The photos in this post were taken in 2015 and 2016 – I was not only an amazingly attractive, almost young person then, but also a surprisingly bad photographer. I also only managed to see rather common bird species at Shennongjia, a nature reserve in Hubei province, China.
If this does not put you off from reading this post, you are hopeless anyway, so just proceed …
The Brown-breasted Bulbul might well be the most common bird at Shennongjia, so it seems appropriate to start with it.
This photo of a Buff-throated Warbler (I hope it is, anyway – Bella from Alpinebirding will probably correct me in a comment if I am wrong) is remarkable for both the number of insects in the bird’s bill and my amazing incapability to utilize noise reduction to smoothen the background.
Fortunately, some birds like this rather wonderful Chinese Babax family with chicks let me get close enough – and in decent enough light – that smoothening the background was not much of an issue.
If you see a Collared Finchbill before it has washed its face and brushed its teeth in the morning, it looks like this.
“You could have waited to take the photo until I have taken my bath, couldn’t you?”
(yes, I know, too many photos of this one, but I love its colors)
“Please take me with some red objects – it highlights my nice green color”.
“Natural reddish tones would be even nicer”.
My lawyer told me just to call this a Cuckoo species so there will be no lawsuits from irate birders with better bird id skills than mine.
If you think this Daurian Redstart looks bad, remember how unattractive you looked at certain times when you were a teenager.
Whenever the wagtails have a family gathering in somebody’s home, you can usually find the Forrest Wagtail in the kitchen as this is closest to their natural forest habitat – not out in the open in the living room.
In the past, Great Spotted Woodpeckers mostly lived off renting out their old apartments to other species. In many Western markets, this is no longer a reliable income stream as the market has been flooded with birdhouses put up by well-meaning humans not realizing that this completely destroys the property market. Fortunately for the Great Spotted Woodpecker living in Shennongjia, this has not happened here yet.
The photo below shows the zygodactyl toe arrangement (two toes to the front, two to the back) useful for climbing trees …
… while this one shows how the stiff tail feathers are used as a prop against the trunk.
Feeding on moths, as this Green-backed Tit does, is not particularly environmentally friendly as a large share of the moth – particularly the wings – is inedible and thus is just being discarded on the spot.
Grey-capped Greenfinches apparently are a bit like the American population (see, e.g., “The rise in positive assortative mating“) and Hollywood stars in particular, in that high-quality individuals prefer to mate with each other, rather than with nobodies. This is described by two Chinese scientists who could do with somebody to help them correct their English-language papers.
The finding itself is not very surprising though – it would be kind of weird if socially monogamous birds of both sexes were not to try to find the highest-quality partner.
Yes, it looks kind of plain. But does it deserve to be named Plain Flowerpecker? A bit of kindness in naming birds could go a long way.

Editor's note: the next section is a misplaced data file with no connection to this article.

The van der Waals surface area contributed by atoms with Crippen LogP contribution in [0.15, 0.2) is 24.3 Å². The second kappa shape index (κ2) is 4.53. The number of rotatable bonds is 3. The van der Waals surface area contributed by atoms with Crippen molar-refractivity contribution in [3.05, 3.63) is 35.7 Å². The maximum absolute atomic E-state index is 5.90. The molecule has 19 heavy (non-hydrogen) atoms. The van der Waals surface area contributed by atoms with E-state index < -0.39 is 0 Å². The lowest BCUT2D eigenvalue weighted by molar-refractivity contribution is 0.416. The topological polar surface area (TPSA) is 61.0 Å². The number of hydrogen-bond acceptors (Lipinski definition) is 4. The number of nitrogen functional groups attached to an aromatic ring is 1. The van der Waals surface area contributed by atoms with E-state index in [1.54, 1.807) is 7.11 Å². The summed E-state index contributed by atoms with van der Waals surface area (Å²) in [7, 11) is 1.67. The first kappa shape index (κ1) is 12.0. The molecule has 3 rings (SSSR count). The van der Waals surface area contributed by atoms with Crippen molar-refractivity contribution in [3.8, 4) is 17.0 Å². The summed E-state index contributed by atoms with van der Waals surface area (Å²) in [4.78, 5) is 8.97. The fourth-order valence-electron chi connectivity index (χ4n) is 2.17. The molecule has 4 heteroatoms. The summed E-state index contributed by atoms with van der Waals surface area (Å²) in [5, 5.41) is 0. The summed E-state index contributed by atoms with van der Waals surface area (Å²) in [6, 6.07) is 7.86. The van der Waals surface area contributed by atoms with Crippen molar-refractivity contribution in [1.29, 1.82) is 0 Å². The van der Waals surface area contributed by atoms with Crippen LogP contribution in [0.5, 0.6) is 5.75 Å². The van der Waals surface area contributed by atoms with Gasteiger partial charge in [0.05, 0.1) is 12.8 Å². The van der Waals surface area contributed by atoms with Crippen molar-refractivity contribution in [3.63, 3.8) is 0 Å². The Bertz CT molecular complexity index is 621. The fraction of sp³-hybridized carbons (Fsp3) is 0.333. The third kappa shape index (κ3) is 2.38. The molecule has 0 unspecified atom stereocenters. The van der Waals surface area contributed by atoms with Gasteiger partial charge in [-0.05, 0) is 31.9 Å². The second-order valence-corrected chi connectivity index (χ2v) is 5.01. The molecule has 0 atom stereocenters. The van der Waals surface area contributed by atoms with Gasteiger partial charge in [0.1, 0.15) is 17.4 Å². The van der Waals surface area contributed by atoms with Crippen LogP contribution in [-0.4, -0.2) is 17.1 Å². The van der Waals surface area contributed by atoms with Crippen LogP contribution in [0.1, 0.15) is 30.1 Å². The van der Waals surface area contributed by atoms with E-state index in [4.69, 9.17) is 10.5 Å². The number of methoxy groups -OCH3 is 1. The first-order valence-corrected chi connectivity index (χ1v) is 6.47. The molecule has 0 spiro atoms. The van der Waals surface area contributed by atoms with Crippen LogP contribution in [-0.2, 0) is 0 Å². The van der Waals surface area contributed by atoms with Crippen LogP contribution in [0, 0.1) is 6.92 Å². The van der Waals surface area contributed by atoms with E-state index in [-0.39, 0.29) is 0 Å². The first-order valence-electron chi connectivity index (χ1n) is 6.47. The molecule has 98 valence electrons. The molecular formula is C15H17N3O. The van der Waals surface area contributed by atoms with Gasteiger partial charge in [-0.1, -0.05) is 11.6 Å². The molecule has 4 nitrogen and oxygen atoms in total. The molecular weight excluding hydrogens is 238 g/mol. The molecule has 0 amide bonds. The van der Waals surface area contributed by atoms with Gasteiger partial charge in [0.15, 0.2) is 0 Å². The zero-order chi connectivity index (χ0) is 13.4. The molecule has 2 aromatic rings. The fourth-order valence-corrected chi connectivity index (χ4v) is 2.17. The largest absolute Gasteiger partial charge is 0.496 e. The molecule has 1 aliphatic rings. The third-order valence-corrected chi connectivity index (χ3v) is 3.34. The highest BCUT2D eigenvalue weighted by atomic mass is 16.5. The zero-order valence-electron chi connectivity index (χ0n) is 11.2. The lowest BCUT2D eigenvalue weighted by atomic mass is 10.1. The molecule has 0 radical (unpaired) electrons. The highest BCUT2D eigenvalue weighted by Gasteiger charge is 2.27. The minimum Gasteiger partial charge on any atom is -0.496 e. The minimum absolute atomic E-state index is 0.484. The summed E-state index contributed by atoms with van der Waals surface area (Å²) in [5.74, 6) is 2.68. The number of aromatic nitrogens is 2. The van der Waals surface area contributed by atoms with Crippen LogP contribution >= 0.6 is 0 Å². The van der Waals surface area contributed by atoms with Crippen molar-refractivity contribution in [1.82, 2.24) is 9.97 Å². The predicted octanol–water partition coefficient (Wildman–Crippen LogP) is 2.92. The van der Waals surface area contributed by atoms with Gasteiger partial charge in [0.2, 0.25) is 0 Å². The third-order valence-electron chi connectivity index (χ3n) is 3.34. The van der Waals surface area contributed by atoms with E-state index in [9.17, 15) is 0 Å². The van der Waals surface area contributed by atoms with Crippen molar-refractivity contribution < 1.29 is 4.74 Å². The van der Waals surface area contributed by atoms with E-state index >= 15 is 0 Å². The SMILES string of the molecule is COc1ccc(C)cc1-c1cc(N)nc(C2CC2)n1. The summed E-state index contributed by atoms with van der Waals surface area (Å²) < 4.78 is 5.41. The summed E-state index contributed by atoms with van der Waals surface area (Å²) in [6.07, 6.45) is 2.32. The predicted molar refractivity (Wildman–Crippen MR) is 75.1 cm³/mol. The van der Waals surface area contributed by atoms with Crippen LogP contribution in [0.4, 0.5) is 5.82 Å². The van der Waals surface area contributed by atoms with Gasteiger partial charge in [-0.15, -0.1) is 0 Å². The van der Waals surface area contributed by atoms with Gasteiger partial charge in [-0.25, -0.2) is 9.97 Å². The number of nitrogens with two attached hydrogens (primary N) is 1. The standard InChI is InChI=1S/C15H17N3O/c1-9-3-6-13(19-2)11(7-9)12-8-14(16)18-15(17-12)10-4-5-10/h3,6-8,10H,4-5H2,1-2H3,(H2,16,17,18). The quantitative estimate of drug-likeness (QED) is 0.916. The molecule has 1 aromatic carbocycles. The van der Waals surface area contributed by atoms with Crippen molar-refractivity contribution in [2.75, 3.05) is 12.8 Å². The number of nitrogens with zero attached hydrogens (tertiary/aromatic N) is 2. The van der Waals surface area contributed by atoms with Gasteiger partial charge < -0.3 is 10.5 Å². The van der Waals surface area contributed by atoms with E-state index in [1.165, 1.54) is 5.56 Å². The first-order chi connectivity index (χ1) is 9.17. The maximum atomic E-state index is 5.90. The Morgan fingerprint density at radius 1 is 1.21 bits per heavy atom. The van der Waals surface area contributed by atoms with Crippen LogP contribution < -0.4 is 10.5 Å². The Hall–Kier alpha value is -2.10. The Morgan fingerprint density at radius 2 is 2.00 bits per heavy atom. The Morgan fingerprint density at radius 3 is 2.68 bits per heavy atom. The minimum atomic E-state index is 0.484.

A male Plumbeous Water Redstart is in this weird transition phase where there are already the first stubbles of facial hair appearing but buying a razor is still a waste of money.
A Red-billed Blue Magpie pretending to be a wet dog.
If you ever wondered why anyone would go to the movies and watch a Jean-Claude Van Damme movie, the lyrics of “Inferno” by the Felice Brothers provide an answer (“Fight Club was sold out. We went to see Inferno instead.”) I started this paragraph without having any idea how to link this song to the Chestnut-bellied Rock Thrush. I still have no idea. Ideas welcome.
I frantically searched the internet for a (presumably British) naturalist/ornithologist with the surname Russet (Lord Elgar Russet?) before discovering that russet means “reddish-brown in color”. Takes some of the mystery out of the Russet Sparrow, I am afraid.
The Verditer Flycatcher has found an interesting way to avoid being parasitized by cuckoos. It feeds newly hatched chicks entirely with beetles and grasshoppers. These are poor quality and hard-to-digest diet items that are rarely fed to chicks by regular cuckoo hosts (source). Kind of like kicking the bum roommate or partner out by only preparing really bad food.
As a consequence, even though the Verditer Flycatcher does not discriminate against foreign eggs, no cuckoo species has found a viable way to turn it into a useful stepparent.
“Hey, it’s such a beautiful sunny day! Why don’t we all go to our local pool and have a bath!” (Vinous-throated Parrotbills)
(there probably is one bird about one meter away from the little pool, just trying to stay away from the crowd a bit. I identify with that individual)
Coming back to brood parasitism: The White-browed Laughingthrush is most likely an original host of the Large Hawk-Cuckoo. However, with time it has gotten better at rejecting eggs that do not mimic its own eggs well. The authors of this paper think that this may have led to the Large Hawk-Cuckoo partially switching to another host species, the Chinese Babax (see photos above), as this species is not as good at rejecting non-matching eggs yet (source).
Finally, some more reading material as a reward to those who have gotten this far:
“The Bear Who Let It Alone” by James Thurber.